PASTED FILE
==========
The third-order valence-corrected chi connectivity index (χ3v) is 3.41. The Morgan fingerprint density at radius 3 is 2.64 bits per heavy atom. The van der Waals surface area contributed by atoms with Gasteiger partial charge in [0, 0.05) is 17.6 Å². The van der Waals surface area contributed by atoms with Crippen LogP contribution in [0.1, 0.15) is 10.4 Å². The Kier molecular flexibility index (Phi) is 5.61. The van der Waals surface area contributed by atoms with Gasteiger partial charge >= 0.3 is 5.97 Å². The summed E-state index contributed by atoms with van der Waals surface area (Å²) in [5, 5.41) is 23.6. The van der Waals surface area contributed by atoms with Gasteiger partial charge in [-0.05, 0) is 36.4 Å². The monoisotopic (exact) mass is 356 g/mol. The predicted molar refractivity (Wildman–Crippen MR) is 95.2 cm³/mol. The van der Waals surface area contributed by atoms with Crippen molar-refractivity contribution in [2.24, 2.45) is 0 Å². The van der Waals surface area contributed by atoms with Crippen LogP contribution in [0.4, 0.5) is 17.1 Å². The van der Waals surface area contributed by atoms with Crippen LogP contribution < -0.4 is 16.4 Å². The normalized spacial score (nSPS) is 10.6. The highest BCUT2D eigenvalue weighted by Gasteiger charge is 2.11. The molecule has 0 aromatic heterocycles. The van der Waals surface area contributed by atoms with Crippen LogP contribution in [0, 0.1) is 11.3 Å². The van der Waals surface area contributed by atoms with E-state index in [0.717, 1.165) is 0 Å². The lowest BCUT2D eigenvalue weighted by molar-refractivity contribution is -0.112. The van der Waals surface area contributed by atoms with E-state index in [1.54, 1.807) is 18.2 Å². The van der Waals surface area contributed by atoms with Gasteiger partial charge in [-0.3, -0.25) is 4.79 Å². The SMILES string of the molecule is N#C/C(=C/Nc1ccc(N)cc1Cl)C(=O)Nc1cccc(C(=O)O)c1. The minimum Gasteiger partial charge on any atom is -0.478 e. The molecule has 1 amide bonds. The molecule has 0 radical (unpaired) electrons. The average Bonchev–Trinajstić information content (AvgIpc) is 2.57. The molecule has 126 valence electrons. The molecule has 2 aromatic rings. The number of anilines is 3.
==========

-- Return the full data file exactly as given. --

The third-order valence-corrected chi connectivity index (χ3v) is 3.41. The Morgan fingerprint density at radius 3 is 2.64 bits per heavy atom. The van der Waals surface area contributed by atoms with Gasteiger partial charge in [0, 0.05) is 17.6 Å². The van der Waals surface area contributed by atoms with Crippen LogP contribution in [0.1, 0.15) is 10.4 Å². The Kier molecular flexibility index (Phi) is 5.61. The van der Waals surface area contributed by atoms with Gasteiger partial charge >= 0.3 is 5.97 Å². The summed E-state index contributed by atoms with van der Waals surface area (Å²) in [5, 5.41) is 23.6. The van der Waals surface area contributed by atoms with Gasteiger partial charge in [-0.05, 0) is 36.4 Å². The monoisotopic (exact) mass is 356 g/mol. The predicted molar refractivity (Wildman–Crippen MR) is 95.2 cm³/mol. The van der Waals surface area contributed by atoms with Crippen molar-refractivity contribution in [2.24, 2.45) is 0 Å². The van der Waals surface area contributed by atoms with Crippen LogP contribution in [0.4, 0.5) is 17.1 Å². The van der Waals surface area contributed by atoms with Crippen LogP contribution < -0.4 is 16.4 Å². The normalized spacial score (nSPS) is 10.6. The highest BCUT2D eigenvalue weighted by Gasteiger charge is 2.11. The molecule has 0 aromatic heterocycles. The van der Waals surface area contributed by atoms with Crippen LogP contribution in [0, 0.1) is 11.3 Å². The van der Waals surface area contributed by atoms with E-state index in [0.717, 1.165) is 0 Å². The lowest BCUT2D eigenvalue weighted by molar-refractivity contribution is -0.112. The van der Waals surface area contributed by atoms with E-state index in [1.54, 1.807) is 18.2 Å². The van der Waals surface area contributed by atoms with Gasteiger partial charge in [-0.3, -0.25) is 4.79 Å². The SMILES string of the molecule is N#C/C(=C/Nc1ccc(N)cc1Cl)C(=O)Nc1cccc(C(=O)O)c1. The minimum Gasteiger partial charge on any atom is -0.478 e. The molecule has 1 amide bonds. The molecule has 0 radical (unpaired) electrons. The average Bonchev–Trinajstić information content (AvgIpc) is 2.57. The molecule has 126 valence electrons. The molecule has 2 aromatic rings. The number of anilines is 3.